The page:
Twitter to show a warning when you try to like a labeled tweet

Twitter assessments a better technique to in finding quote tweets

Ahead of the 2020 election, Twitter began showing a warning if you tried to retweet a tweet that had been labeled for potentially including misleading information. Twitter is now planning to expand that warning functionality to when you try to like a labeled tweet, the company announced on Monday. The functionality is rolling out on the web and iOS globally this week, and it will come to Android in the coming weeks, Twitter tells The Verge.

Adding a warning decreased quote tweets of misleading information by 29 percent, the company said. It seems Twitter is hoping this new warning shown before likes of labeled tweets will reduce the amount of likes on labeled content.

Giving context on why a labeled Tweet is misleading under our election, COVID-19, and synthetic and manipulated media rules is vital.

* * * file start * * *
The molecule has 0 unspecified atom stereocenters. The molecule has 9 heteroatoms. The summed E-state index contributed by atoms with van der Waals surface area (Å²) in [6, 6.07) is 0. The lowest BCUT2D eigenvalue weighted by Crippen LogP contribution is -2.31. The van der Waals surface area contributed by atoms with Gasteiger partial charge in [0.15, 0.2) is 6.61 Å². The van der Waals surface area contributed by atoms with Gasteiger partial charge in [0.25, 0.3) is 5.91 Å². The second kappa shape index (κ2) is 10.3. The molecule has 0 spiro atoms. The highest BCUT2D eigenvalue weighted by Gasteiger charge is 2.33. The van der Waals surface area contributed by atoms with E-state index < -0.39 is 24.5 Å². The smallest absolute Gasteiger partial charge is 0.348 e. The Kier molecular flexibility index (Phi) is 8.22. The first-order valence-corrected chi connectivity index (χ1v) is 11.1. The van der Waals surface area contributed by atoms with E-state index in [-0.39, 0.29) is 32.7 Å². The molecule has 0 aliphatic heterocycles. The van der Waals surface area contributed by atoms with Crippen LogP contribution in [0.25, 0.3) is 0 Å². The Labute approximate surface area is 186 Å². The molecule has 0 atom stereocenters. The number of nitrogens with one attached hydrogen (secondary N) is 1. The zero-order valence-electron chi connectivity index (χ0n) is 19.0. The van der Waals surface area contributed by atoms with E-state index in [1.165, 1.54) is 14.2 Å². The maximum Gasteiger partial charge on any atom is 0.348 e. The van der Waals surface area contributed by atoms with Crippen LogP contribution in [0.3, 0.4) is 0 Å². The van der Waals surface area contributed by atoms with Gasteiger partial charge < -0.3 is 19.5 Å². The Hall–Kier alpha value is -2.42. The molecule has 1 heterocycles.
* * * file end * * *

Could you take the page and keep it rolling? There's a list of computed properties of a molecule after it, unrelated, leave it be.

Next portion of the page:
These prompts helped decrease Quote Tweets of misleading information by 29% so we’re expanding them to show when you tap to like a labeled Tweet. pic.twitter.com/WTK164nMfZ

— Twitter Support (@TwitterSupport) November 23, 2020

The warnings ahead of retweets and likes on labeled tweets aren’t the only restrictions Twitter has recently put in place to add some friction to the platform and reduce the spread of misinformation. Currently, when users try to share a retweet, Twitter will open a window to compose a quote tweet instead of immediately sharing that tweet with your followers. You don’t have to write anything, though, and you can still post a standard retweet — just hit the “Retweet” button in the compose window. (Here’s our guide about how to retweet with the new format.)

Twitter last said the warnings before retweets of labeled tweets and the changes to how you retweet would be in place until “at least” the end of election week in the US. I’m still seeing the restrictions in place, nearly three weeks since Election Day.

Update November 23rd, 7:54PM ET: Added rollout information from Twitter.

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